Adam Unger, a local software engineer, wore a five-gallon bucket turned into a drum, with a felt covering depicting an American flag with the insignia of the Rebel Alliance from “Star Wars” replacing the stars. “This drum has gotten its use over the last year and a half,” Mr. Unger said. He first used it to protest Mr. Trump’s travel ban on people from several predominantly Muslim countries when it was announced in January 2017.
Some showed up because they said they were angry; others, because they said they had not been angrier sooner. Maggie Mason, a new mother, said that for two weeks she could not go on Facebook because of news stories about children in detention centers, such as the audio published by ProPublica of immigrant children crying after being separated from their parents. Now, with her 7-week-old baby sleeping in the stroller next to her, she said it was time to come out.
Over the past month, marches across the country have cropped up, adding to the pressure on the Trump administration to yield to calls to end the practice of splitting up or detaining families.
“The idea of kids in cages and asylum seekers in prisons and moms being separated from breast-feeding children, this is just beyond politics, it really is just about right and wrong,” said Rep. Pramila Jayapal, a Democrat from Washington State. On Thursday, she was arrested with more than 500 other women who occupied a Senate office building as part of a Women’s March protest against Mr. Trump’s immigration policy.
Ms. Jayapal said she has visited a federal prison just south of Seattle and met with 174 women and several dozen men who had been transferred from the Texas border. She said she was moved by the stories of asylum seekers and parents — stories of family members killed, of children left behind, of violent physical attacks and domestic abuse.
“I promised them that I would get their stories out and I promised them I would do everything I could to reunite their families,” Ms. Jayapal said.
In New York, protesters overflowed Foley Square in Lower Manhattan and filled the surrounding sidewalks. At every intersection on the way to the central march location, clusters of people chanted, “When children are under attack, what do we do? Stand up, fight back!”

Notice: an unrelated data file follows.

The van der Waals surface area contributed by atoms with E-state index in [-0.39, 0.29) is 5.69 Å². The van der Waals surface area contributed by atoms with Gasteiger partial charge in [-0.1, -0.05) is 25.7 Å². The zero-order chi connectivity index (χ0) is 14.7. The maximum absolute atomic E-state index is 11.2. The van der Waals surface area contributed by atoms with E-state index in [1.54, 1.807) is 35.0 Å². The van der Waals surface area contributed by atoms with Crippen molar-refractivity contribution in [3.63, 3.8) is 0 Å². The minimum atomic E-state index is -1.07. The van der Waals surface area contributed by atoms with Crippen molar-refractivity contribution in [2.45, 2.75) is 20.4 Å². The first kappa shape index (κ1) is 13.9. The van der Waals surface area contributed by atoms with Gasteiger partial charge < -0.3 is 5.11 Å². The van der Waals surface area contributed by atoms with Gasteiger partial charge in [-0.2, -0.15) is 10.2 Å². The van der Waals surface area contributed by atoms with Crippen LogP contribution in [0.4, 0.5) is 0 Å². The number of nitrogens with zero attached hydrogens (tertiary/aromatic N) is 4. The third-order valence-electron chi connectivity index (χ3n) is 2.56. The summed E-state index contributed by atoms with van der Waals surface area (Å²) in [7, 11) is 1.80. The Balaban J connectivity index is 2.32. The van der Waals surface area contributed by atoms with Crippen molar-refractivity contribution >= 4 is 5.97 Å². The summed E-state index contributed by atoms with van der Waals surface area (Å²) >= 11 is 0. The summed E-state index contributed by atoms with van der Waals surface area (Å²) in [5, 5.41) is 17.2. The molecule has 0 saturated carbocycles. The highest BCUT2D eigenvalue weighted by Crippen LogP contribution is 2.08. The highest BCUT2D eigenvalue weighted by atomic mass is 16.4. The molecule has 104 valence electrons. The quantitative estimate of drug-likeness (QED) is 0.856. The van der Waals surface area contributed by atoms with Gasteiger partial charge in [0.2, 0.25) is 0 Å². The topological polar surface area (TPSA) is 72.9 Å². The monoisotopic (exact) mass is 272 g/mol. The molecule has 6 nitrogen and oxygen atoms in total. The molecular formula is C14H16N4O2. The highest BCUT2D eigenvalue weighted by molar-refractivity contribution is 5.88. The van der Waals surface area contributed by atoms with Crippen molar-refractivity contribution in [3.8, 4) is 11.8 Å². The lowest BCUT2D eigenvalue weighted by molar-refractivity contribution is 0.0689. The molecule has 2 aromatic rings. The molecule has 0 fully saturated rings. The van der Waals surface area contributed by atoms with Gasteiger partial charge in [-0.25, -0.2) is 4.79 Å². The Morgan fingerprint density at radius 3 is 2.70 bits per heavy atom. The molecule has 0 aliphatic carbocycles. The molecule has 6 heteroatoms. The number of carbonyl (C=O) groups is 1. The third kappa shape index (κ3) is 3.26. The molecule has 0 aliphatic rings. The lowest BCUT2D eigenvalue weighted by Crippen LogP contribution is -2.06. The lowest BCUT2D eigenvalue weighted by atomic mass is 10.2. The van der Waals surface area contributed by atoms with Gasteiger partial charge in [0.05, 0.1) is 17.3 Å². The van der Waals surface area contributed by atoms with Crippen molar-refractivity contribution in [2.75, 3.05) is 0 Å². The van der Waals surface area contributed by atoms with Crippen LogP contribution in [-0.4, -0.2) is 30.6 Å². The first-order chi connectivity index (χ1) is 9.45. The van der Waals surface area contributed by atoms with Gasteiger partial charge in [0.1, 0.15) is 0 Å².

Crowds also inched across the Brooklyn Bridge, a little more than a mile long, for more than two hours. On one side, in Brooklyn, protesters filed into Cadman Plaza, where people stood in the center or sat in the shade, displaying colorful signs and listening to speakers onstage.
“We were walking by cars and all the people driving were honking, giving us the peace sign, shaking fists,” said Laura Rittenhouse, who lives in Manhattan and walked across the bridge. “The most important question is what is the process to reunite these families?” she asked.
Carmela Huang, from Brooklyn, brought her two young children to the march. Both children were carrying rectangular cardboard signs they had made this morning that read “REUNITE” in large sharpie letters.
Ms. Huang said they had not been to a protest yet in 2018. “But today feels really important,” she said. “I’ve had my head in the sand, just feeling tremendously sad.” She described the march as “reassuring, energizing and rejuvenating.”
Some protesters carried rainbow umbrellas and blew bubbles, while a trombone player accented chants of activists.
Sadatu Mamah-Trawill, a community organizer with the group African Communities Together, brought her 9-year-old son to the protest. A Muslim woman, Ms. Mamah-Trawill said she still had family in Ghana, her place of birth, and could not imagine being separated from her children.
“I’m hoping our government hears us very clearly,” she said. “This is big. I don’t think anybody should miss it.”
A small group of mostly women and children rallied in Marquette, Mich., in one of the few counties in the state that voted for Hillary Clinton in the 2016 election. Silke-Maria Weineck, a German studies and comparative literature professor at the University of Michigan, dressed her service dog, Meemo, with an “Abolish ICE” sign for the occasion.
“It’s certainly a conservative part of the country,” she added, “but people feel very strongly about their children.”
Outside the Bedminster country club where Mr. Trump was spending the weekend, a few protesters could be seen. “My civility is locked in a cage,” said one sign. “Reunite families now.”